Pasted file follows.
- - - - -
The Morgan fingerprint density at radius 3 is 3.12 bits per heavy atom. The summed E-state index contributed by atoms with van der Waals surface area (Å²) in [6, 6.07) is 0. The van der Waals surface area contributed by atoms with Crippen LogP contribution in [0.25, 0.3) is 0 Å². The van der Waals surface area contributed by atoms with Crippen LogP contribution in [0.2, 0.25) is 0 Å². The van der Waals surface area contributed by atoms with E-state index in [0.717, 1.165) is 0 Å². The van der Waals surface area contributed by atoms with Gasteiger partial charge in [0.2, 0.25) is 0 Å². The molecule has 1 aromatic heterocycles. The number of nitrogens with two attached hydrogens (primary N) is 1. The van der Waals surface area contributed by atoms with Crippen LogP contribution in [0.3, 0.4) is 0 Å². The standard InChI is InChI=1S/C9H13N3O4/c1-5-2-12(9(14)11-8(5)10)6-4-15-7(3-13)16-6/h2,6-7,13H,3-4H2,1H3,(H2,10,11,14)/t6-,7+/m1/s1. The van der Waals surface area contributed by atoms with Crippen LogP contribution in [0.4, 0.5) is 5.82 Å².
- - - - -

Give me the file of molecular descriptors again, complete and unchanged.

The Morgan fingerprint density at radius 3 is 3.12 bits per heavy atom. The summed E-state index contributed by atoms with van der Waals surface area (Å²) in [6, 6.07) is 0. The van der Waals surface area contributed by atoms with Crippen LogP contribution in [0.25, 0.3) is 0 Å². The van der Waals surface area contributed by atoms with Crippen LogP contribution in [0.2, 0.25) is 0 Å². The van der Waals surface area contributed by atoms with E-state index in [0.717, 1.165) is 0 Å². The van der Waals surface area contributed by atoms with Gasteiger partial charge in [0.2, 0.25) is 0 Å². The molecule has 1 aromatic heterocycles. The number of nitrogens with two attached hydrogens (primary N) is 1. The van der Waals surface area contributed by atoms with Crippen LogP contribution in [0.3, 0.4) is 0 Å². The standard InChI is InChI=1S/C9H13N3O4/c1-5-2-12(9(14)11-8(5)10)6-4-15-7(3-13)16-6/h2,6-7,13H,3-4H2,1H3,(H2,10,11,14)/t6-,7+/m1/s1. The van der Waals surface area contributed by atoms with Crippen LogP contribution in [0.4, 0.5) is 5.82 Å².